How many times have you thought about looking at North Dakota gas flares from outer space?
Researchers at the University of North Dakota (UND) have, and they’ve recently researched upgraded systems for a more accurate look.
Until recently, nighttime photos of the Bakken area have looked in pictures as bright as major cities—but with no explanation in sight. This made UND professors and graduate students wonder if the cause of the lights was not over-flaring of natural gas from the shale formation, but faulty picture quality.
“Because a typical flare only occupies a 1/6000 fraction of a satellite pixel… any contamination can easily skew the estimate of flares,” said Chris J. Zygarlicke, the deputy associate director for research at UND.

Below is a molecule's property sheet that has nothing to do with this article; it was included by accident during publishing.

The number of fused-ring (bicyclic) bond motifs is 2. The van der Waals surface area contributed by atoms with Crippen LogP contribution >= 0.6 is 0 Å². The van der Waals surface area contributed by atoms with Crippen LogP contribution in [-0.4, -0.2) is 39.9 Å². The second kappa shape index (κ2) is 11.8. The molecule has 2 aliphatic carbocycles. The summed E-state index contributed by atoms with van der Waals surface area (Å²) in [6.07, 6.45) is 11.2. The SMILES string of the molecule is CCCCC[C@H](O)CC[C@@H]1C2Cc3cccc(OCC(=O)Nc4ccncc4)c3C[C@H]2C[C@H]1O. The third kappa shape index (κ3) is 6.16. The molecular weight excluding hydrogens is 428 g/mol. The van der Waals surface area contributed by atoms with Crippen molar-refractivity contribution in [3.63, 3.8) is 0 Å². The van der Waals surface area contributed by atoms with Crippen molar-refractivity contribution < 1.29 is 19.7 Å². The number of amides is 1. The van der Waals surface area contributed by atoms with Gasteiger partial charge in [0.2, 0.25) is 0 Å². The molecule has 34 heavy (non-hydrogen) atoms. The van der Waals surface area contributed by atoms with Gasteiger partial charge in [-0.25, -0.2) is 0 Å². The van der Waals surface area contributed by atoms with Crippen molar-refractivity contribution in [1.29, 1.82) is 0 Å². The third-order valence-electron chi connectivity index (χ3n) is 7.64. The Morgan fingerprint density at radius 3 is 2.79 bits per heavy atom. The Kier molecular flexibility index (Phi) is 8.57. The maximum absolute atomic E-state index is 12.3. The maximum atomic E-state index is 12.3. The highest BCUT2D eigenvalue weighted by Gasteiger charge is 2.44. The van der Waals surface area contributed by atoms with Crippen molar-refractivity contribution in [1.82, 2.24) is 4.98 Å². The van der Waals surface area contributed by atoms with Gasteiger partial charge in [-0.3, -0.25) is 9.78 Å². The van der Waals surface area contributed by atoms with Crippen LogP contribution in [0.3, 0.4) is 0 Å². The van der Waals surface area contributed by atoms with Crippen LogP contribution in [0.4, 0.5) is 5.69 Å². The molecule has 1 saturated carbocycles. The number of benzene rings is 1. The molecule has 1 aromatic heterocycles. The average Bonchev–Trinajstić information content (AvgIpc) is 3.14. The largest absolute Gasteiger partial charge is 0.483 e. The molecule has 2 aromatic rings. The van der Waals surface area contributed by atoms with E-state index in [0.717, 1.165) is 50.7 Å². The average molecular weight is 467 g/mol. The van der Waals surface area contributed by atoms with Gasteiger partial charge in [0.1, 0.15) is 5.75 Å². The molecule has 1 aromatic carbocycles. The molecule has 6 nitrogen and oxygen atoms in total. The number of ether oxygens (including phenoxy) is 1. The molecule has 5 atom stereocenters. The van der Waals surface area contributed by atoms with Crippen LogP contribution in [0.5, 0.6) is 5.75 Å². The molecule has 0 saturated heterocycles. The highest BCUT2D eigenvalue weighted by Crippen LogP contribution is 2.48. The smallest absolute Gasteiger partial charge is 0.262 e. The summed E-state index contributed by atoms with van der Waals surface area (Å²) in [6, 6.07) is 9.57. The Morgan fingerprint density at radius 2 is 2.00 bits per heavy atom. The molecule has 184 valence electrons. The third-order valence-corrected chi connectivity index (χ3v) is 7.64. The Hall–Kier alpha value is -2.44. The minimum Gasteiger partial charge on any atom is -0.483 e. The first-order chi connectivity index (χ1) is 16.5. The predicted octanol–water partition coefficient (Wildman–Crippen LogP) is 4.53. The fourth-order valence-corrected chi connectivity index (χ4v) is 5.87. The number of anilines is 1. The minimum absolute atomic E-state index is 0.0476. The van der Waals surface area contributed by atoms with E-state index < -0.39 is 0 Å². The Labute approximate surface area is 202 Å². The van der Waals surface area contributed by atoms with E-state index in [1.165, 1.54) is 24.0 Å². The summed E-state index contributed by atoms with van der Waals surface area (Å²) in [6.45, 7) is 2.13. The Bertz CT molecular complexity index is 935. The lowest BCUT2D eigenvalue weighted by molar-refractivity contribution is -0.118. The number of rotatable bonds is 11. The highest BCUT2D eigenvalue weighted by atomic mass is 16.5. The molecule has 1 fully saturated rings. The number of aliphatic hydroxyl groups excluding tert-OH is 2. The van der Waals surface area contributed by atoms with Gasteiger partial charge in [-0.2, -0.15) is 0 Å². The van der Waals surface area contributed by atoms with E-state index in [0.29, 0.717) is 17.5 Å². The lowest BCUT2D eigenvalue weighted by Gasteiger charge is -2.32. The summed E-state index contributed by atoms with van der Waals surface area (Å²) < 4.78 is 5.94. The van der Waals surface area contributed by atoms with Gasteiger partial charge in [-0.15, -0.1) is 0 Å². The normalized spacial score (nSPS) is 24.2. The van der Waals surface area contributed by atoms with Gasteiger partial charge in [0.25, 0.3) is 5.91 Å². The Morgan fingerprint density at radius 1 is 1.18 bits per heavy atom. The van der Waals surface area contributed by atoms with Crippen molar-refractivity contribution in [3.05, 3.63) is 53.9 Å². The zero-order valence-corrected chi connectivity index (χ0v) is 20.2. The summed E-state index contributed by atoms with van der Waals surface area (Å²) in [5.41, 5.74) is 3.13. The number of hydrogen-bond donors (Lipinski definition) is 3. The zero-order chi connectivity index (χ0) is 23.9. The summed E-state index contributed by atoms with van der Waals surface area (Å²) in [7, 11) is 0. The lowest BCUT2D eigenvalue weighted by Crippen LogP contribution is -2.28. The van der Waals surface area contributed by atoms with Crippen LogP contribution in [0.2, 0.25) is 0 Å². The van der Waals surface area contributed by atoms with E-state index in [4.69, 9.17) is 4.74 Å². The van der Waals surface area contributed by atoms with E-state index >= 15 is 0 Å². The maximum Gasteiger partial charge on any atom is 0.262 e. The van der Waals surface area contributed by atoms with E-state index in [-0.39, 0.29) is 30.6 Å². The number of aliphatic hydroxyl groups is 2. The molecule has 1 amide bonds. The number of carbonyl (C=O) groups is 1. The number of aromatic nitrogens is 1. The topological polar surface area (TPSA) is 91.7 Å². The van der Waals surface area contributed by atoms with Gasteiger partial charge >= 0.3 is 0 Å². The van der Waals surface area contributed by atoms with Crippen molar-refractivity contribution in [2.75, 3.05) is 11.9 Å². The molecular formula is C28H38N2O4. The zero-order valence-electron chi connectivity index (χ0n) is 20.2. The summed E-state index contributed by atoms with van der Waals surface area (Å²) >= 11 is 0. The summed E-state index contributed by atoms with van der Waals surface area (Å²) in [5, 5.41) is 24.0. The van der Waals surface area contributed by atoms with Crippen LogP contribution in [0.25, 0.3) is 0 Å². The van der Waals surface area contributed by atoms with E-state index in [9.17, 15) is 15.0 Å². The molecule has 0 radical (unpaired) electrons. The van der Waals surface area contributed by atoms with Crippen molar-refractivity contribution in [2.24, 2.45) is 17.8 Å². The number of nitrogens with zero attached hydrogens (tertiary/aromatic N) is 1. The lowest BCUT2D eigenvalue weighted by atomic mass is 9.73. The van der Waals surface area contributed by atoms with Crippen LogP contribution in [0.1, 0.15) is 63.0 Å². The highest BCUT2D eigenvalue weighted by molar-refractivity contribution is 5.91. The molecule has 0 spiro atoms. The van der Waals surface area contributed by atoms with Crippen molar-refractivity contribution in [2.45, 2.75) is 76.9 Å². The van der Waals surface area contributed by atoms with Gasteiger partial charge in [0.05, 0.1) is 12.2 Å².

In order to estimate flares more accurately through the satellite images, UND researchers utilized a sub-pixel technique which can detect objects on 22 different spectral bands, from visible to infra-red light. To prove there were inconsistencies in older pictures, they not only used upgraded techniques, but worked with Energy and Environmental Research Center to compare results.
The end goal of this was not only to disprove some of the exaggerated flaring claims, but to more accurately gauge the Bakken area’s environmental footprint and find ways to minimize it in the future.
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